Elon Musk, CEO of Tesla, speaks with CNBC on May 16, 2023.
David A. Grogan | CNBC
Tesla reported third-quarter results after the bell on Wednesday. Shares rose as much as 2.4% in after-hours trading after the report crossed, but then sank more than 5% after CEO Elon Musk cautioned that the Cybertruck would not deliver significant positive cashflow for 12 to 18 months after production begins, and emphasized that the company is focused on making its cars more affordable amid a high-interest rate environment.
Here’s what the company reported compared with what Wall Street was expecting, based on a survey of analysts by LSEG, formerly known as Refinitiv:
- Earnings: 66 cents per share adjusted vs 73 cents per share expected
- Revenue: $23.35 billion per share vs $24.1 billion expected
Tesla executives said that they are “laying the groundwork to begin construction,” on a new factory planned in Mexico. But Elon Musk said before Tesla goes “full-tilt” on the Mexico factory, the company is working to bring down the price of its cars.
He said, “I’m worried about the high interest rate environment we’re in,” and said people buying cars are focused on how much their monthly payments will be. “If interest rates remain high or if they go even higher, it’s that much harder for people to buy the car.”
He later noted, “I just can’t emphasize enough how important cost is…We have to make our products more affordable so people can buy it.” He said that bringing the cost of Tesla’s cars down was akin to a “Game of Thrones, but pennies.”
The company announced on X (Twitter), now owned by CEO Elon Musk, that “Cybertruck production remains on track for later this year, with first deliveries scheduled for November 30th at Giga Texas.” Separately, the Cybertruck account on Xsaid there’d be a “delivery event” on that date. The shareholder deck said the Cybertruck is in “pilot production” with the Texas factory capable of making 125,000 per year.
On the earnings call, CEO Elon Musk tempered financial expectations for the vehicle, saying, “It is going to require immense work to reach volume production and be cashflow positive at a price that people can afford,” with the Cybertruck. He also emphasized, “I just want to temper expectations for Cybertruck. It’s a great product, but financially, it will take a year to 18 months before it is a significant positive cashflow contributor.”
The company still hasn’t announced exact specs or pricing for the Cybertruck.
Musk also noted that many shareholders want Tesla to advertise, and Tesla is currently advertising. (The company is at least paying for cost-per-click ads online, which have been reviewed by CNBC.) But if Tesla ads provide people with information about great cars that they cannot afford, that “doesn’t really help,” Musk said.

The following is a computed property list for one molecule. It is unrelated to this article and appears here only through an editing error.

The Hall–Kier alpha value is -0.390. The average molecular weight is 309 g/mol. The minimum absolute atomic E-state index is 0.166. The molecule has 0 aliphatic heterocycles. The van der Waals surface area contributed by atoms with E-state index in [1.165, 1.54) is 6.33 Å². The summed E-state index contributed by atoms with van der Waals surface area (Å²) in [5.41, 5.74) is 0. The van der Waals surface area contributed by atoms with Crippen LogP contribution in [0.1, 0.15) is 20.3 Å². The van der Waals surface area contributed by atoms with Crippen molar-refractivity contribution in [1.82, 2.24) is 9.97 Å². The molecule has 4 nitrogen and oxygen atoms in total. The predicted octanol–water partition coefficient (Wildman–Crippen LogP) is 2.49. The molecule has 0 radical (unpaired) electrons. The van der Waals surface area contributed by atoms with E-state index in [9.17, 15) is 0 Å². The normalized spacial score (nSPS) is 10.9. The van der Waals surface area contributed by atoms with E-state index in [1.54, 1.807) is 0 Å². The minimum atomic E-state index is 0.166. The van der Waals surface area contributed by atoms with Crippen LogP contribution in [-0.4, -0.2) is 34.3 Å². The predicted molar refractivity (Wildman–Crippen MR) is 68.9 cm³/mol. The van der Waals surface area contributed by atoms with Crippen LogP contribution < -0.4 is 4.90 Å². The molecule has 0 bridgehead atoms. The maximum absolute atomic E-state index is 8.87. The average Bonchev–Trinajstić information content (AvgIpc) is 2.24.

During the quarter, the company reported $19.63 billion in automotive revenue and $1.56 billion in revenue from its energy generation and storage business. Within automotive revenue, the portion from regulatory credits grew in the third quarter to hit $554 million, up from $282 million the previous quarter and $286 million in the third quarter last year.
During the same period last year, Tesla reported $1.05 in adjusted EPS on revenue of $21.45 billion.
GAAP (non-adjusted) net income for the quarter was $1.85 billion, or 53 cents per share. Total gross profit declined 22% year-over-year. Total operating margin came in at 7.6%, down significantly from the year-ago quarter’s figure of 17.2%.
The company wrote, in a shareholder presentation, “Our cost of goods sold per vehicle decreased to ~$37,500 in Q3. While production cost at our new factories remained higher than our established factories, we have implemented necessary upgrades in Q3 to enable further unit cost reductions.”
Research and development expenses came in at $1.16 billion, up from the year-ago quarter’s figure of $733 million. The company noted it had “more than doubled the size of our AI training compute to accommodate for our growing dataset as well as our Optimus robot project.”
Elon Musk previously revealed that Tesla is rewriting its driver assistance systems, marketed as FSD Beta in the U.S., using an end-to-end machine learning approach.
When pressed for updates on when Tesla may finally deliver a robotaxi-ready vehicle, or software that can make its cars safe to drive without a human manning the wheel, Musk did not offer a specific timeline. He said, “All of the cars we are making and have made for awhile we believe are capable of full autonomy.”
In its energy business, Tesla deployed 3,653 MWh in energy storage during the quarter representing a 90% increase versus the same period last year, but its solar installations dropped by 48% year over year to 49 MW.
The Q3 2023 earnings call was Tesla’s first since its previous CFO, Zachary Kirkhorn, announced he was stepping aside. Chief accounting officer Vaibhav Taneja now holds both roles concurrently at Elon Musk‘s electric car company.
Taneja, like Musk, emphasized that Tesla would remain “unflagging” in its “pursuit of additional cost downs for 2024,” where both engineering and factory operations were concerned.
Towards the end of the call, Musk apologized for sounding “paranoid,” about the economy which he said may be rocked by ongoing wars around the world (alluding to the conflicts underway between Israel and Gaza, and Russia and Ukraine). Likening Tesla to a world-class ship, he said, “Even a great ship in a storm has challenges.”